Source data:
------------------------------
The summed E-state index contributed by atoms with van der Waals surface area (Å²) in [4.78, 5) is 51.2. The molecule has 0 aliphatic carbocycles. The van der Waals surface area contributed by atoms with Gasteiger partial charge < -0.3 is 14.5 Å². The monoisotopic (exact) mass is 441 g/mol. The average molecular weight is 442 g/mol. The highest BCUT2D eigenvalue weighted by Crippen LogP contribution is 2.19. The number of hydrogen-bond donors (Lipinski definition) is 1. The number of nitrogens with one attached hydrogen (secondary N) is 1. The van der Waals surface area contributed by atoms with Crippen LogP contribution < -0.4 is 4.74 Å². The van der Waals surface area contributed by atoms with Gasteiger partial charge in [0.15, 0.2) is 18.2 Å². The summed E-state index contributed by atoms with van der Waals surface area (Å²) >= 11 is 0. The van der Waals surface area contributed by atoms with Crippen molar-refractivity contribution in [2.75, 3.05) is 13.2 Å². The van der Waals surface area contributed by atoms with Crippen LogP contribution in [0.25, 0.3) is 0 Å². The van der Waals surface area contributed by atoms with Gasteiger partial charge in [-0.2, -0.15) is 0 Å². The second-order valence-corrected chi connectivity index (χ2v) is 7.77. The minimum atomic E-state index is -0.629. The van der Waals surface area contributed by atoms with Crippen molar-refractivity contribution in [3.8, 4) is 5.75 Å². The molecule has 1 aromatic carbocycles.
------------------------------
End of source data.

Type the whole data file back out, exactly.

The summed E-state index contributed by atoms with van der Waals surface area (Å²) in [4.78, 5) is 51.2. The molecule has 0 aliphatic carbocycles. The van der Waals surface area contributed by atoms with Gasteiger partial charge < -0.3 is 14.5 Å². The monoisotopic (exact) mass is 441 g/mol. The average molecular weight is 442 g/mol. The highest BCUT2D eigenvalue weighted by Crippen LogP contribution is 2.19. The number of hydrogen-bond donors (Lipinski definition) is 1. The number of nitrogens with one attached hydrogen (secondary N) is 1. The van der Waals surface area contributed by atoms with Crippen LogP contribution < -0.4 is 4.74 Å². The van der Waals surface area contributed by atoms with Gasteiger partial charge in [0.15, 0.2) is 18.2 Å². The summed E-state index contributed by atoms with van der Waals surface area (Å²) >= 11 is 0. The van der Waals surface area contributed by atoms with Crippen molar-refractivity contribution in [2.75, 3.05) is 13.2 Å². The van der Waals surface area contributed by atoms with Crippen LogP contribution in [0.25, 0.3) is 0 Å². The van der Waals surface area contributed by atoms with Gasteiger partial charge in [-0.2, -0.15) is 0 Å². The second-order valence-corrected chi connectivity index (χ2v) is 7.77. The minimum atomic E-state index is -0.629. The van der Waals surface area contributed by atoms with Crippen molar-refractivity contribution in [3.8, 4) is 5.75 Å². The molecule has 1 aromatic carbocycles.